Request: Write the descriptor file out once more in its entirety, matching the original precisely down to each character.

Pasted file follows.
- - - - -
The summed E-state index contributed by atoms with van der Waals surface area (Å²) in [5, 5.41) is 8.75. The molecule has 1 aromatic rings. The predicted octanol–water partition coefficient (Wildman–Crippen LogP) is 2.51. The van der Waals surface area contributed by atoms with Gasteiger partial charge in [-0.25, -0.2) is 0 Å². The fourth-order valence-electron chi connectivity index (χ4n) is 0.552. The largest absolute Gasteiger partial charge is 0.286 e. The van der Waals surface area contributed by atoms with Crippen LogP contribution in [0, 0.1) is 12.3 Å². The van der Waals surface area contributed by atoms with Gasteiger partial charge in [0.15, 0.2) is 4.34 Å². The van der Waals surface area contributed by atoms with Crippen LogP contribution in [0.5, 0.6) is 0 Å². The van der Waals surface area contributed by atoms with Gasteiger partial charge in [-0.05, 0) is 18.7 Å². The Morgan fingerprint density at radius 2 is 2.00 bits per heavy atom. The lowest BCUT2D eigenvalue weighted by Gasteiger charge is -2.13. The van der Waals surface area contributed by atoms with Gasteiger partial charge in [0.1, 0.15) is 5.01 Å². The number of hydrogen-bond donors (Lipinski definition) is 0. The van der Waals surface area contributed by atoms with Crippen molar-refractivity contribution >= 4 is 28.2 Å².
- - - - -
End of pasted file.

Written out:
The summed E-state index contributed by atoms with van der Waals surface area (Å²) in [5, 5.41) is 8.75. The molecule has 1 aromatic rings. The predicted octanol–water partition coefficient (Wildman–Crippen LogP) is 2.51. The van der Waals surface area contributed by atoms with Gasteiger partial charge in [-0.25, -0.2) is 0 Å². The fourth-order valence-electron chi connectivity index (χ4n) is 0.552. The largest absolute Gasteiger partial charge is 0.286 e. The van der Waals surface area contributed by atoms with Crippen LogP contribution in [0, 0.1) is 12.3 Å². The van der Waals surface area contributed by atoms with Gasteiger partial charge in [0.15, 0.2) is 4.34 Å². The van der Waals surface area contributed by atoms with Crippen LogP contribution in [0.5, 0.6) is 0 Å². The van der Waals surface area contributed by atoms with Gasteiger partial charge in [-0.05, 0) is 18.7 Å². The Morgan fingerprint density at radius 2 is 2.00 bits per heavy atom. The lowest BCUT2D eigenvalue weighted by Gasteiger charge is -2.13. The van der Waals surface area contributed by atoms with Gasteiger partial charge in [0.1, 0.15) is 5.01 Å². The number of hydrogen-bond donors (Lipinski definition) is 0. The van der Waals surface area contributed by atoms with Crippen molar-refractivity contribution >= 4 is 28.2 Å².